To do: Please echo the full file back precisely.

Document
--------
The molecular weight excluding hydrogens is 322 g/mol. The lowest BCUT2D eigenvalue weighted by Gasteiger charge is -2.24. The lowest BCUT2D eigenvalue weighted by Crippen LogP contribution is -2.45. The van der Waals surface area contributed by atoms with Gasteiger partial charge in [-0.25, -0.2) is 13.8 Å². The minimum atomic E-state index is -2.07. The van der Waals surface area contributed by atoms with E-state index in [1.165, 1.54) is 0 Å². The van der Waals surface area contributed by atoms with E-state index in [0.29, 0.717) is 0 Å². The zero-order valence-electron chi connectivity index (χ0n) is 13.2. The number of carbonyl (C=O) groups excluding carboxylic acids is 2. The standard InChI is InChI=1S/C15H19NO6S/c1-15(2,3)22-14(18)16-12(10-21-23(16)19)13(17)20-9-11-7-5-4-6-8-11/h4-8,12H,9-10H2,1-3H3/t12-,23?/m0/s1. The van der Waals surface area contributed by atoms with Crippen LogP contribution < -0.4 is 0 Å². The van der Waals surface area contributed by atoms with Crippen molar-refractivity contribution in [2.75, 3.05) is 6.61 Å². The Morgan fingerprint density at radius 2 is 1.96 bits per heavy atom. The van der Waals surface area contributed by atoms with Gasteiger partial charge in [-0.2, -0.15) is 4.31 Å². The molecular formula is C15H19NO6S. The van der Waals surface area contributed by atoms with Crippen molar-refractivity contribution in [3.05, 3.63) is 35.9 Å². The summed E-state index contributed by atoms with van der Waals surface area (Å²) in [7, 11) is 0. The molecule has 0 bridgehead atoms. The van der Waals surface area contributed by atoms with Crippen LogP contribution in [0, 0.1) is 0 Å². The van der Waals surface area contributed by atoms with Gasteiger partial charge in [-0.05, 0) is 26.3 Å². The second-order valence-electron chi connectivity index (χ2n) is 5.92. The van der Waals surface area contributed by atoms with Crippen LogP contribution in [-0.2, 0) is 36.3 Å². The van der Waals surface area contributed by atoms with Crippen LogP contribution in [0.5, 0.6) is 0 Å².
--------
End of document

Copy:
The molecular weight excluding hydrogens is 322 g/mol. The lowest BCUT2D eigenvalue weighted by Gasteiger charge is -2.24. The lowest BCUT2D eigenvalue weighted by Crippen LogP contribution is -2.45. The van der Waals surface area contributed by atoms with Gasteiger partial charge in [-0.25, -0.2) is 13.8 Å². The minimum atomic E-state index is -2.07. The van der Waals surface area contributed by atoms with E-state index in [1.165, 1.54) is 0 Å². The van der Waals surface area contributed by atoms with E-state index in [0.29, 0.717) is 0 Å². The zero-order valence-electron chi connectivity index (χ0n) is 13.2. The number of carbonyl (C=O) groups excluding carboxylic acids is 2. The standard InChI is InChI=1S/C15H19NO6S/c1-15(2,3)22-14(18)16-12(10-21-23(16)19)13(17)20-9-11-7-5-4-6-8-11/h4-8,12H,9-10H2,1-3H3/t12-,23?/m0/s1. The van der Waals surface area contributed by atoms with Crippen LogP contribution < -0.4 is 0 Å². The van der Waals surface area contributed by atoms with Crippen molar-refractivity contribution in [2.75, 3.05) is 6.61 Å². The Morgan fingerprint density at radius 2 is 1.96 bits per heavy atom. The van der Waals surface area contributed by atoms with Gasteiger partial charge in [-0.2, -0.15) is 4.31 Å². The molecular formula is C15H19NO6S. The van der Waals surface area contributed by atoms with Crippen molar-refractivity contribution in [3.05, 3.63) is 35.9 Å². The summed E-state index contributed by atoms with van der Waals surface area (Å²) in [7, 11) is 0. The molecule has 0 bridgehead atoms. The van der Waals surface area contributed by atoms with Crippen LogP contribution in [0, 0.1) is 0 Å². The van der Waals surface area contributed by atoms with Gasteiger partial charge in [-0.05, 0) is 26.3 Å². The second-order valence-electron chi connectivity index (χ2n) is 5.92. The van der Waals surface area contributed by atoms with Crippen LogP contribution in [-0.2, 0) is 36.3 Å². The van der Waals surface area contributed by atoms with Crippen LogP contribution in [0.5, 0.6) is 0 Å².